Waiting – a user’s guide
Everyone who has ever written something and asked another person to read it – whether it be husband, friend, agent or publisher – knows that the worst thing about writing is not the lardy bum from too much sitting, or the neck and back ache. It’s not even the writer’s block.
It’s the waiting.
Writerly waiting is a whole other ballgame from waiting, say, in a bank queue, or for the gas engineer who said he’d be there between 8am and 6pm and it’s now 10pm. I’m not saying these irritations aren’t enough in themselves to make you want to claw your own eyes out if you’re naturally impatient, as I am.
But when you’re waiting in a bus queue, your only concern is that your time is being wasted. When you’re waiting to hear an important decision about your writing, your entire ego and self worth are being suspended by gossamer threads over a tank of sharks. You might say I’m exaggerating here. I say, you haven’t met me and are therefore not aware of the fragility of my ego and ludicrous emptiness of my self worth tank.
I’ve just handed in my revised manuscript to the editor who, astonishingly, wants to publish it. I’ve gone through many agonising waits over the last seven years, including with two other books, although never before at this level. Having been turned from a fairly good natured sort of woman into a snarling hag by the process in the past, I know something needs to be done this time. I’m not expecting the verdict to come quickly and am therefore determined not to go insane. Here then, is my cut out and keep guide on How to Wait.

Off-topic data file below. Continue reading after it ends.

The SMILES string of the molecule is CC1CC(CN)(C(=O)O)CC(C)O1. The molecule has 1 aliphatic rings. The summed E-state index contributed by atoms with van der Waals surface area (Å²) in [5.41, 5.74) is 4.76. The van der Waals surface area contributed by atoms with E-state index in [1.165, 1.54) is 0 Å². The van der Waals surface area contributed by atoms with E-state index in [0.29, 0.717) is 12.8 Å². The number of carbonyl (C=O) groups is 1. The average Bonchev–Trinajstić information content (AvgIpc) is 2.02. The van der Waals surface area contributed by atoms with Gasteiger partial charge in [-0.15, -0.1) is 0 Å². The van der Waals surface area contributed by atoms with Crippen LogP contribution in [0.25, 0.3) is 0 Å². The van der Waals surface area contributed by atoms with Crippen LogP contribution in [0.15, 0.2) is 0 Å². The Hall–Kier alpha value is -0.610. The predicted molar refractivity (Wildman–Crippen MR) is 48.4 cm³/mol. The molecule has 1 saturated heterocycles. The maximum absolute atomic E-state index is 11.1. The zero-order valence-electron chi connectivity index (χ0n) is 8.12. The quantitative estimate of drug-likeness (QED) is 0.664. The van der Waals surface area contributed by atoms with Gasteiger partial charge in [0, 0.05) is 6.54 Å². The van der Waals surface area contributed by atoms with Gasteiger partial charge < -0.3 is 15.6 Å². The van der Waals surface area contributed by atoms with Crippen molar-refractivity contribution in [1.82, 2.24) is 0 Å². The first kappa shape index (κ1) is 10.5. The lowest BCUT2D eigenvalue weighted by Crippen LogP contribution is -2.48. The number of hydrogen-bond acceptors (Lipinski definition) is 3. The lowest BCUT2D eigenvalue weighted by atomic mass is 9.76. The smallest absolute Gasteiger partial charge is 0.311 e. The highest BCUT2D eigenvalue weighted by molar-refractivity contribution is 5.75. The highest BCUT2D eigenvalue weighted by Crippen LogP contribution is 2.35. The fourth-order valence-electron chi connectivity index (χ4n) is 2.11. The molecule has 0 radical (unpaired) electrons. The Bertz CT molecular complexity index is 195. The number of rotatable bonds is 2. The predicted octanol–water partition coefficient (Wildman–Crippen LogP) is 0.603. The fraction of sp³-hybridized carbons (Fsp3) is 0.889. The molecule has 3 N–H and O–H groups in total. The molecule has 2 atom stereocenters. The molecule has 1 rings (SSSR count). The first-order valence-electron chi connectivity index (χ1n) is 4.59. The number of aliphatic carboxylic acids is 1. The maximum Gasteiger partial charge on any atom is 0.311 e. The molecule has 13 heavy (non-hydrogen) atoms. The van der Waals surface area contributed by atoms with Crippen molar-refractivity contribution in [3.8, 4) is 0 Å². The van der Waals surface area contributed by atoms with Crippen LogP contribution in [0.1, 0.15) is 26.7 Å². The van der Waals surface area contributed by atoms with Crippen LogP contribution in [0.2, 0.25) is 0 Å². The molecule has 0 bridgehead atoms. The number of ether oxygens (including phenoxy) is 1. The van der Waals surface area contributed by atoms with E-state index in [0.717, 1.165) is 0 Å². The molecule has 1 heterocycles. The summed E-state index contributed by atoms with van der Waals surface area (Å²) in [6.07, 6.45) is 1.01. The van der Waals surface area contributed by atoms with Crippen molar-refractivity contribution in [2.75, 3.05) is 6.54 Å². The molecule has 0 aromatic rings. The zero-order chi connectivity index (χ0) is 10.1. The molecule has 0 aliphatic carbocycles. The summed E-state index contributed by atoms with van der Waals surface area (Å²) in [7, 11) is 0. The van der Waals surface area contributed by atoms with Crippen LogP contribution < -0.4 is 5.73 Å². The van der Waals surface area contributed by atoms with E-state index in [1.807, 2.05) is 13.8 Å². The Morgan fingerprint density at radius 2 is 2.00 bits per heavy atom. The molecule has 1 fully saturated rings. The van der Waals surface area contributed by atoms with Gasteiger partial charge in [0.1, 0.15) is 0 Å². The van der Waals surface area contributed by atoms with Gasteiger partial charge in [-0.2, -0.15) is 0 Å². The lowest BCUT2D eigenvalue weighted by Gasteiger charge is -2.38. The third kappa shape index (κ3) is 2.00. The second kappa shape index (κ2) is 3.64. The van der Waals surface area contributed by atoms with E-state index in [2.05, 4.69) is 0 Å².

1. Go offline. Maybe, like me, you have tried to limit the number of times you check your email in a day. Some people even disconnect their cable or disable their broadband in order to stop the temptation. This is nowhere near enough.
You actually have to put your PC in the car, along with all laptops [even if they belong to your partner or children] and drive them to a remote Scottish island. If you already live on a remote Scottish island, you must drive to Land's End.
Then you have to leave them there for a month. My job requires me to use my computer but penury is the price that must be paid for sanity.
2. Go out of the house as much as possible. You’ve probably spent too many hours hunched over a keyboard drinking coffee and occasionally laughing out loud at your own jokes. Go look at some scenery or visit that exhibition you read about. Just make sure you avoid internet cafes on the way.
3. Enter a state of denial. Every time your brain swerves towards the question, ‘I wonder if she’s read it yet..’ put up a mental STOP sign. Do not allow the thought to take root because it’s just a short hop from there to getting in the car and reclaiming your computer.
4. Try and remember what it was you thought about before you were a writer. [No, me neither]
5. Make notes for a new project. Buy a very pleasing notebook and start to sketch out what shape the story might take. Before you know it, you will have the basis for a book.*
So there you have it. How to wait in five easy steps. Now I must dash because I have a long car journey ahead of me...
*This tip actually works.